"This really continues the significant sea change from within the organization - Microsoft now isn't afraid of having their employees contribute to Apache projects on Microsoft's time. Committers from Microsoft sign the same legal agreements that we require from all of our contributors. Microsoft's involvement in these specific communities range from having their employees being core contributors driving the project, to having folks contributing patches or ideas on our mailing lists, to even commissioning a third-party to contribute to our project as a work-for-hire. In other words, Microsoft is now actively participating within Apache projects in a broad range of way," Erenkrantz said.
A number of Microsoft folks representing the Interoperability, App Plat, DPE, Open Source Technology Center and Platform Strategy teams will be on-site and participating in a number of events.
We will also have a booth and be demoing:
In addition, Sandy Gupta, the Director of Platform Strategy, will participate in a Business Panel today, titled: "The Business of Open Source - Power, Prestige, and Propulsion," while Kent Brown and David Ingham will be giving a technical session on Project Stonehenge and Qpid.
Garrett Serack from the Open Source Technology Center gave two BarCamp sessions earlier this week ("How the heck do I get help from Microsoft?" and "The Road Less Travelled" about the new CoApp he has developed,) while David gave a BarCamp presentation on AMQP and Qpid and Kent did one on Stonehenge.
David also led a MeetUp about Qpid on Windows on Tuesday night; while Kent and the team will give a Lightening Talk on Thursday.
We look forward to meeting those of you attending ApacheCon, and please feel free to stop by the booth.
by Peter Galli on November 02, 2009 03:01pm
This week the Apache Software Foundation celebrates its 10th anniversary at its annual U.S. ApacheCon 2009 event in Oakland. As such, I though it would be interesting to chat with ASF President Justin Erenkrantz about the past 10 years and what's still to come going forward.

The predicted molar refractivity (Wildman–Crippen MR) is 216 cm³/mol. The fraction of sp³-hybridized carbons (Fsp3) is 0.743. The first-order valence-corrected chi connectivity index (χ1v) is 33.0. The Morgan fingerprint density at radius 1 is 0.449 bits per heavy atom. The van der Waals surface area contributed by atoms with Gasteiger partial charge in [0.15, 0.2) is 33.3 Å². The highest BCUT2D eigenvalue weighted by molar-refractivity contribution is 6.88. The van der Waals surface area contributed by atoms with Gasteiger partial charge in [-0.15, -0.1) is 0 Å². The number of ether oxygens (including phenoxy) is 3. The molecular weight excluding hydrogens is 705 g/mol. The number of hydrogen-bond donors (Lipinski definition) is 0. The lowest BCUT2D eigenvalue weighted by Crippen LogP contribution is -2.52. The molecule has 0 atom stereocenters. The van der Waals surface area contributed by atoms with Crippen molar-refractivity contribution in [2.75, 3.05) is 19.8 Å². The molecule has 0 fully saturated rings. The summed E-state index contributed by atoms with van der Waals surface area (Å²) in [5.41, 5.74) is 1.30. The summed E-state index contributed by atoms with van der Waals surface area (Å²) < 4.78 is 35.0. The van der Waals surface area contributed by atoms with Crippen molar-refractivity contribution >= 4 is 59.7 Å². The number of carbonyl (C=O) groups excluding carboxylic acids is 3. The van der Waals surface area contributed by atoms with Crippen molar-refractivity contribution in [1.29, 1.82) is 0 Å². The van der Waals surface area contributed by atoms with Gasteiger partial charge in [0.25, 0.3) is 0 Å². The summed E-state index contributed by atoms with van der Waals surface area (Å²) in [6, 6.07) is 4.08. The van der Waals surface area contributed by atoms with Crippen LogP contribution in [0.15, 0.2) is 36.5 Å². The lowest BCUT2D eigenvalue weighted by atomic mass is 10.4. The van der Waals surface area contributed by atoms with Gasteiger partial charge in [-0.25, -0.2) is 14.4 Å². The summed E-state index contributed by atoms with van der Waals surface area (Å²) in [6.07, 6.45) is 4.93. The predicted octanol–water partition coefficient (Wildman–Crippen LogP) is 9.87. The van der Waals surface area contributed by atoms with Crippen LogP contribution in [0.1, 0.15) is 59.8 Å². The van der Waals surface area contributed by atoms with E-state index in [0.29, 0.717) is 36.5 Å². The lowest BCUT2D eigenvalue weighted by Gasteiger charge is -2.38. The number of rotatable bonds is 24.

Peter Galli: Tell me about ApacheCon, who the audience is, what the goal of the event is.
Justin Erenkrantz: Since The Apache Software Foundation (ASF) is so globally distributed, with almost 2,000 Committers around the world working on over 100 different projects, we do all of our work virtually, via public mailing lists.
As such, ApacheCon presents a unique opportunity for our community - users, contributors, and developers - to get together face-to-face. We typically try to run at least two shows a year: we're currently holding our upcoming U.S. show in Oakland, and we held ApacheCon Europe in Amsterdam earlier this year.
At ApacheCon, we have a range of trainings, talks, and MeetUps. We have half-day, full-day, and two-day trainings typically led by key developers in the project. This immersive environment allows interested parties to dive down into tremendous detail about Apache projects - popular trainings include Hadoop, Solr, Tomcat, ActiveMQ, Wicket, Lucene and, of course, our well-known HTTP Server.
In addition to the trainings, we have three days of session tracks (usually hour-long talks) covering broad topics such as: Content Technology (content management systems including Sling and Jackrabbit, as well as CouchDB and POI), Web Services (Axis and other SOA tools), OFBiz (our Enterprise Resource Planning solution), Tomcat (our popular Java servlet engine...well it does much more than that these days!), Felix (our implementation of the OSGi framework) and, of course, some talks about the HTTP Server.
One thing that we're really excited about this year is our expansion of free MeetUps in the evening. These are a great opportunity to mingle with the community in a very low-key unstructured environment focused on a single topic. You can think of a MeetUp as an all-night "birds of a feather" (BOF) sessions. In addition, we will be holding BarCamp Apache -- our two day un-conference to talk about whatever folks are interested in, as well as the Hackathon, where participants can collaborate on various code bases alongside Apache Committers. The great thing about the MeetUps, BarCamp, and Hackathon is that they're open to the public, free of charge. All are welcome!
Peter Galli: You always hear a lot about the "Apache Way." Explain this to me.
Justin Erenkrantz: As an all volunteer, non-profit organization, the ASF is regularly praised for its consistent, repeatable, open development model. This model, affectionately dubbed by some as "the Apache Way", is behind the ASF's success in scaling from a single project to 70 primary projects today.
One of our biggest challenges, as the ASF has grown to nearly 2,000 Committers, is how to teach the Apache Way to those interested in bringing new Open Source projects to the Foundation. The way to address this on a formal level is through the Apache Incubator, created to "mentor" new projects and to assist in their learning how to operate as an ASF project. ASF Members who find the candidate technology (called a "podling") worth pursuing, they can then volunteer to be a mentor to the project.